The fall of revolutionary Vienna practically involved that of the revolution in Frankfort and in Pest. From Italy the congratulations of Radetzky's victorious army came to Windischgralz, from Russia the even more significant commendations of the emperor Nicholas. The moral of the victory was painted for all the world by the military execution of Robert Blum, whose person, as a deputy of the German parliament, should have been sacrosanct. The time had, indeed, not yet come to attempt any conspicuous breach with the constltu tional principle; but the new ministry was such as the imperial sentiment would approve, inimical to the German ideals of Frankfort, devoted to the traditions of the Habsburg monarchy. At its head was Prince Felix Schwarzenberg ($.».), the "army-diplomat," a statesman at once strong and unscrupulous. On the J?th of November a proclamation announced that the continuation of Austria as a united stale was necessary both for Germany and for Europe. On the 3nd of December the emperor Ferdinand, bound by too many personal obligations to the revolutionary parties to serve as a useful instrument for the new „,>«,„„„ policy, abdicated, and his nephew Francis Joseph oifnaft* ascended the throne. The proclamation of the new Mm**" emperor was a gagcof defiance thrown down to Magyars and German unionists alike: " Firmly determined to preserve undimmcd the lustre of our crown," it ran, " but prepared to share our rights with the representatives of our peoples, we tcust that with God's aid and in common with our peoples we shall succeed in uniting all the countries and races of the monarchy in one great body politic."

While the Rcichsrath, transferred to Kremsier, was discussing "fundamental rights" and the difficult question of how to reconcile the theoretical unity with the actual dualism of the empire, the knot was being cut by the sword on the plains of Hungary. The Hungarian retreat after the bloody battle of Kapolna (February 36-37,1849) was followed by the dissolution of the Kremsier assembly, and a proclamation in which the emperor announced his intention of granting a constitution to the whole monarchy "one and indivisible." On the 4tb of March the constitution was published; but it proved all but as distasteful to Czechs and Croats as to the Magyars, and the speedy successes of the Hungarian arms made it. for the while, a dead letter. It needed the intervention of the emperor Nicholas, in the loftiest spirit of the Holy Alliance, before even an experimental unity of the Habsburg dominions could be established (see Hungary: History).

The capitulation of Vilagos, which ended the Hungarian insurrection, gave Schwarzcnbetg a free hand for completing the work of restoring the ilotut quo anlt and the influence of Austria in Germany. The account of the process by which this was accomplished belongs to the history of Germany ({».). Here it will suffice to say that the terms of the Convention of Olmiltz (November jg, 1850) seemed at the time a complete triumph for Austria over Prussia. As a matter of fact, however, the convention was, in the words of Count Beust," not a Prussian humiliation, but an Austrian weakness." It was in the power of Austria to crush Prussia and to put an end to the dual influence in the Confederation which experience had proved to be unwork* able; she preferred to re-establish a discredited system, and lo leave to Prussia time and opportunity to gather strength for the inevitable conflict.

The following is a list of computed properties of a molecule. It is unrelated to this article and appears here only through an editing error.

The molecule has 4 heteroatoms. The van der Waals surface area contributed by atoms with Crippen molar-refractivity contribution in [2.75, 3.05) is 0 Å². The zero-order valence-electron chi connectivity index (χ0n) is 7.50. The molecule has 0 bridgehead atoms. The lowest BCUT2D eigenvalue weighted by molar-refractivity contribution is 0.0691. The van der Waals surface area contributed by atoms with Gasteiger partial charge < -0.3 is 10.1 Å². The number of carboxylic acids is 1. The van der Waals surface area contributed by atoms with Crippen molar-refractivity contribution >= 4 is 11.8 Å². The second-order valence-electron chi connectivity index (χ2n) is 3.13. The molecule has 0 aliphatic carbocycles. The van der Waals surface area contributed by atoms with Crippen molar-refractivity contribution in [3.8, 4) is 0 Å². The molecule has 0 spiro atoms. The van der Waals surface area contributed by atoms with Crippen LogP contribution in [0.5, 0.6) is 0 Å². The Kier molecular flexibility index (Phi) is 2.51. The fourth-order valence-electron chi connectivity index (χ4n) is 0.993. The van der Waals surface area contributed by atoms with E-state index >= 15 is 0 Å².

In r-ji Austria had apparently triumphed over all its difficulties. The revolutionary movements had been suppressed, the attempt of Prussia to assume the leadership in Germany defeated, the old Federal Diet of 1815 had been restored. Vienna again became the centre of a despotic government the objects of which were to Germanize the Magyars and Slavs, to check all agitation for a constitution, and to suppress all attempts to secure a free press. For some ten yean the Austrian dominion groaned under one of the worst possible forms of autocratic government. The failure of the Habsburg emperor to perpetuate this despotic regime was due (i) to the Crimean War, (2) to the establishment of Italian unity, and (3) to the successful assertion by Prussia of its claim to the leadership in Germany. The disputes which resulted in Uk Crimean War revealed the fact that " gratitude " plays but a small part in international affairs. In the minds of Austrian statesmen the question of the free navigation of the Danube, which would have been imperilled by a Russian occupation of the Principalities, outweighed their sense of obligation to Russia, oo which the emperor Nicholas had rashly relied. That Austria i' first took no active part in the war was due, not to any sentimental weakness, but to the refusal of Prussia to go along with fctr aad to the fear of a Sardinian attack on her Italian provinces. But, on the withdrawal of the Russian forces from the Principalities, these were occupied by Austrian troops, and on the and of December 1854. a treaty of alliance was signed at Vienna, between Great Britain, Austria and France, by which Austria undertook to occupy Moldavia and Walachia during the continuance of the war and " to defend the frontier of the said principalities against any return of the Russian forces." By Article III., in the event of war between Russia and Austria the alliance both offensive and defensive was to be made effective (Herulel, No. 152). With the progressive disasters of the Russian arms, however, Austria grew bolder, and it was the ultimatum delivered by her to the emperor Alexander II. in December 1855, that forced Russia to come to terms (Treaty of Paris, March 30, 1856).